Diabetes

Diabetes is a long term condition which develops when the pancreas is no longer able to make insulin, or when the body cannot make good use of the insulin it produces. Not being able to produce insulin or use it effectively leads to raised glucose levels in the blood. Over an extended period of time, high glucose levels can lead to damage to the body and failure of various organs and tissues.

Insulin is a hormone made in the pancreas that allows the cells in the muscles, fat and liver to absorb glucose in our blood. The glucose is used as energy to power these cells or stored as fat to be used when it is needed. All carbohydrates that we consume are broken down into glucose in our blood.


Are you at risk?

Find out if you are at risk with a simple questionnaire at Diabetes NZ. To complete click here.


Upper Hutt Health Centre Diabetes Team

A team of nurses, led by a Diabetes Speciality Nurse help patients with diabetes to self-manage and improve their overall health and wellbeing. Due to their expertise, they are able to care for our patients in the community, where once they would have had to attend hospital clinics.


Type 1 Diabetes

Type 1 diabetes is an ‘auto-immune’ condition. This basically means the body sets up an attack against the cells within it that make insulin. The result is that the body does not produces little to no insulin. Type 1 diabetes is most often diagnosed in childhood, often in children aged 7 – 12 years, however it can occur at any age.

Type 1 diabetes affects roughly 10% of the population and cannot be prevented. However, it can be managed through a combination of diet, medication and exercise.

Symptoms of type 1 diabetes

  • Thirst
  • Passing more urine
  • Weight loss
  • Very tired
  • Mood changes
  • Abdominal pain, nausea, vomiting
  • Recurrent or unusual skin infections, thrush
  • Extreme hunger Poor concentration and performance

Diagnosis and treatment

Diabetes is diagnosed by blood tests which can be organised through your doctor. If you are very unwell you should seek medical assistance immediately.

If you have type 1 diabetes, you will need to manage your blood glucose levels with insulin injections. Healthy eating and physical activity will also help you stay well.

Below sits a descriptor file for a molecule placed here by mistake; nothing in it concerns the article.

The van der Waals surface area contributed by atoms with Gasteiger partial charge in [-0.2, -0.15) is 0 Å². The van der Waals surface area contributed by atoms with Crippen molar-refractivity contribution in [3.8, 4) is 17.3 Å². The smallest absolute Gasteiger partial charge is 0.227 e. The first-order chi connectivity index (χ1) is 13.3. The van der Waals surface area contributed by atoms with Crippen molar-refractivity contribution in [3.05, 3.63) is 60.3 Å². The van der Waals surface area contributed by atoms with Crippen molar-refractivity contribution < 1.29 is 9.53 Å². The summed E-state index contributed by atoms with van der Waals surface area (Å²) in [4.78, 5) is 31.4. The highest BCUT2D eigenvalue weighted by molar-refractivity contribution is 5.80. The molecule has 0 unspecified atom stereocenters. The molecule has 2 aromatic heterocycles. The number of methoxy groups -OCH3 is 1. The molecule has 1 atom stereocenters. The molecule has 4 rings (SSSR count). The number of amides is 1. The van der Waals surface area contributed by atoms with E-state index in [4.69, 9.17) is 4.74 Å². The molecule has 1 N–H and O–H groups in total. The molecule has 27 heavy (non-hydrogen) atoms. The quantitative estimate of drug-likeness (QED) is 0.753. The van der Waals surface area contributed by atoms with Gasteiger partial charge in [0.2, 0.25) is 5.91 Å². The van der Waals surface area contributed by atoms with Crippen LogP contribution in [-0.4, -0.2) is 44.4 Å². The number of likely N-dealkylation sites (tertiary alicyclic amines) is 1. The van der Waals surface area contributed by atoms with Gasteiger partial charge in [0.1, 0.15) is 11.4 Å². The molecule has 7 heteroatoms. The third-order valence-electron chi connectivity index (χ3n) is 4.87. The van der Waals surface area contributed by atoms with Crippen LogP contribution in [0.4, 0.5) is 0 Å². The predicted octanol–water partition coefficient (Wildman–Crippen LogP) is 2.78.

Type 2 Diabetes

Type 2 diabetes is the most common form of diabetes, and for the majority of people can be prevented through healthy eating and exercise.

Type 2 diabetes most often occurs in adulthood, usually after the ages of 30 – 40 years. However, increasing numbers of teenagers and children are developing type 2 diabetes.

What is type 2 diabetes?

Diabetes is the result of the body not creating enough insulin to keep blood glucose (sugar) levels in the normal range. Everyone needs some glucose in their blood, but if the levels are too high it can damage your body over time.

In type 2 diabetes, either the body doesn’t produce enough insulin, or the cells in the body don’t recognise the insulin that is present. The end result is the same: high levels of glucose in your blood.

For many people type 2 diabetes can be prevented by making healthy food choices and staying active.

Symptoms of type 2 diabetes

You may have had type 2 diabetes for many years without realising it. Not everyone has symptoms. Symptoms may include:

  • Feeling tired and lacking energy
  • Feeling thirsty
  • Going to the toilet often
  • Getting infections frequently
  • Getting infections which are hard to heal
  • Poor eyesight or blurred vision
  • Often feeling hungry

If you have any of the above symptoms, discuss these with your doctor.

Diagnosis

Diabetes is diagnosed by blood tests which can be organised through your doctor. If you are very unwell you should seek medical assistance immediately.


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